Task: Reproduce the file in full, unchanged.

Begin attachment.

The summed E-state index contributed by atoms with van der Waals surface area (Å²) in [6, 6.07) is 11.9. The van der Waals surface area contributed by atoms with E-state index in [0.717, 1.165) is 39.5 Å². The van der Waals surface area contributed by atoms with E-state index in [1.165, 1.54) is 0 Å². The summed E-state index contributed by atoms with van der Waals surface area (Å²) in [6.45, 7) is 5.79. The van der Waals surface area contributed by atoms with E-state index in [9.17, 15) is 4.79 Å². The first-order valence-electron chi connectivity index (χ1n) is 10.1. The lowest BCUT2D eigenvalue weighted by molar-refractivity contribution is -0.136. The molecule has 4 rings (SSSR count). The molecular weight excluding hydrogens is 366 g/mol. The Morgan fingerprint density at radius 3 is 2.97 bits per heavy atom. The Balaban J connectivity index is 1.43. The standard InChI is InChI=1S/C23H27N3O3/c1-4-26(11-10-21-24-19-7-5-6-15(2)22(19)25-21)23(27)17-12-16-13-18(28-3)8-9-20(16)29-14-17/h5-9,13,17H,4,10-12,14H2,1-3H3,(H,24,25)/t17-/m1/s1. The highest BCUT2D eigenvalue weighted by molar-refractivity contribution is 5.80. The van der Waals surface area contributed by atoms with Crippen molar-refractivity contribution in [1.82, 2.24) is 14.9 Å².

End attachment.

The summed E-state index contributed by atoms with van der Waals surface area (Å²) in [6, 6.07) is 11.9. The van der Waals surface area contributed by atoms with E-state index in [0.717, 1.165) is 39.5 Å². The van der Waals surface area contributed by atoms with E-state index in [1.165, 1.54) is 0 Å². The summed E-state index contributed by atoms with van der Waals surface area (Å²) in [6.45, 7) is 5.79. The van der Waals surface area contributed by atoms with E-state index in [9.17, 15) is 4.79 Å². The first-order valence-electron chi connectivity index (χ1n) is 10.1. The lowest BCUT2D eigenvalue weighted by molar-refractivity contribution is -0.136. The molecule has 4 rings (SSSR count). The molecular weight excluding hydrogens is 366 g/mol. The Morgan fingerprint density at radius 3 is 2.97 bits per heavy atom. The Balaban J connectivity index is 1.43. The standard InChI is InChI=1S/C23H27N3O3/c1-4-26(11-10-21-24-19-7-5-6-15(2)22(19)25-21)23(27)17-12-16-13-18(28-3)8-9-20(16)29-14-17/h5-9,13,17H,4,10-12,14H2,1-3H3,(H,24,25)/t17-/m1/s1. The highest BCUT2D eigenvalue weighted by molar-refractivity contribution is 5.80. The van der Waals surface area contributed by atoms with Crippen molar-refractivity contribution in [1.82, 2.24) is 14.9 Å².